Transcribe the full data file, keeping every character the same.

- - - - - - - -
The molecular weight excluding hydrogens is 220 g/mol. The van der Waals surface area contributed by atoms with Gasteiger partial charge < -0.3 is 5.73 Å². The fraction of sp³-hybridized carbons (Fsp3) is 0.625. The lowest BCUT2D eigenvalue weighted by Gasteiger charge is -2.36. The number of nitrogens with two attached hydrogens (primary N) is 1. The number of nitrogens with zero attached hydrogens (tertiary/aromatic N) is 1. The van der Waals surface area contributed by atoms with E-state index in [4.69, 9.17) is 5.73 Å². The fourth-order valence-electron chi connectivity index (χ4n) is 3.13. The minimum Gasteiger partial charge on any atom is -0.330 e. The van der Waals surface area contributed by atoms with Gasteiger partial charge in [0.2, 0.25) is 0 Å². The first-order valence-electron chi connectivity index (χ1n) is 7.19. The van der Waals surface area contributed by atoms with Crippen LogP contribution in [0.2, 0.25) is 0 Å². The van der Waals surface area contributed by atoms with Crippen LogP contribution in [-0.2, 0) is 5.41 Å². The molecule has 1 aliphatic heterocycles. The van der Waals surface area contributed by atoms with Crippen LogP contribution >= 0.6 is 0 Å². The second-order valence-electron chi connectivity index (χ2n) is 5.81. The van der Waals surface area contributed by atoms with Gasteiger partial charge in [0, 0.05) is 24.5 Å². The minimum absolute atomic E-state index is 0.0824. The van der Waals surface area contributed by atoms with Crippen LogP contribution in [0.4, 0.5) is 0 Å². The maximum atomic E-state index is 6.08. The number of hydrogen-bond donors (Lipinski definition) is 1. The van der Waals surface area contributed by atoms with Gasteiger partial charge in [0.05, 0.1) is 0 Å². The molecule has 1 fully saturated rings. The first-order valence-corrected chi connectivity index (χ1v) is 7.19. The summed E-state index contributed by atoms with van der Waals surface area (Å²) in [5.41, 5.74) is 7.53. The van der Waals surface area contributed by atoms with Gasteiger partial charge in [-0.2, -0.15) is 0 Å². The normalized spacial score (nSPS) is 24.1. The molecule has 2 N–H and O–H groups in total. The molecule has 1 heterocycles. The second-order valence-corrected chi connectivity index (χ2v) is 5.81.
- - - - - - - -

The molecular weight excluding hydrogens is 220 g/mol. The van der Waals surface area contributed by atoms with Gasteiger partial charge < -0.3 is 5.73 Å². The fraction of sp³-hybridized carbons (Fsp3) is 0.625. The lowest BCUT2D eigenvalue weighted by Gasteiger charge is -2.36. The number of nitrogens with two attached hydrogens (primary N) is 1. The number of nitrogens with zero attached hydrogens (tertiary/aromatic N) is 1. The van der Waals surface area contributed by atoms with E-state index in [4.69, 9.17) is 5.73 Å². The fourth-order valence-electron chi connectivity index (χ4n) is 3.13. The minimum Gasteiger partial charge on any atom is -0.330 e. The van der Waals surface area contributed by atoms with Gasteiger partial charge in [0.2, 0.25) is 0 Å². The first-order valence-electron chi connectivity index (χ1n) is 7.19. The van der Waals surface area contributed by atoms with Crippen LogP contribution in [0.2, 0.25) is 0 Å². The van der Waals surface area contributed by atoms with Crippen LogP contribution in [-0.2, 0) is 5.41 Å². The molecule has 1 aliphatic heterocycles. The van der Waals surface area contributed by atoms with Crippen LogP contribution >= 0.6 is 0 Å². The second-order valence-electron chi connectivity index (χ2n) is 5.81. The van der Waals surface area contributed by atoms with Gasteiger partial charge in [0, 0.05) is 24.5 Å². The minimum absolute atomic E-state index is 0.0824. The van der Waals surface area contributed by atoms with Crippen LogP contribution in [0.4, 0.5) is 0 Å². The maximum atomic E-state index is 6.08. The number of hydrogen-bond donors (Lipinski definition) is 1. The van der Waals surface area contributed by atoms with Gasteiger partial charge in [0.05, 0.1) is 0 Å². The molecule has 1 fully saturated rings. The first-order valence-corrected chi connectivity index (χ1v) is 7.19. The summed E-state index contributed by atoms with van der Waals surface area (Å²) in [5.41, 5.74) is 7.53. The van der Waals surface area contributed by atoms with Gasteiger partial charge in [-0.2, -0.15) is 0 Å². The normalized spacial score (nSPS) is 24.1. The molecule has 2 N–H and O–H groups in total. The molecule has 1 heterocycles. The second-order valence-corrected chi connectivity index (χ2v) is 5.81.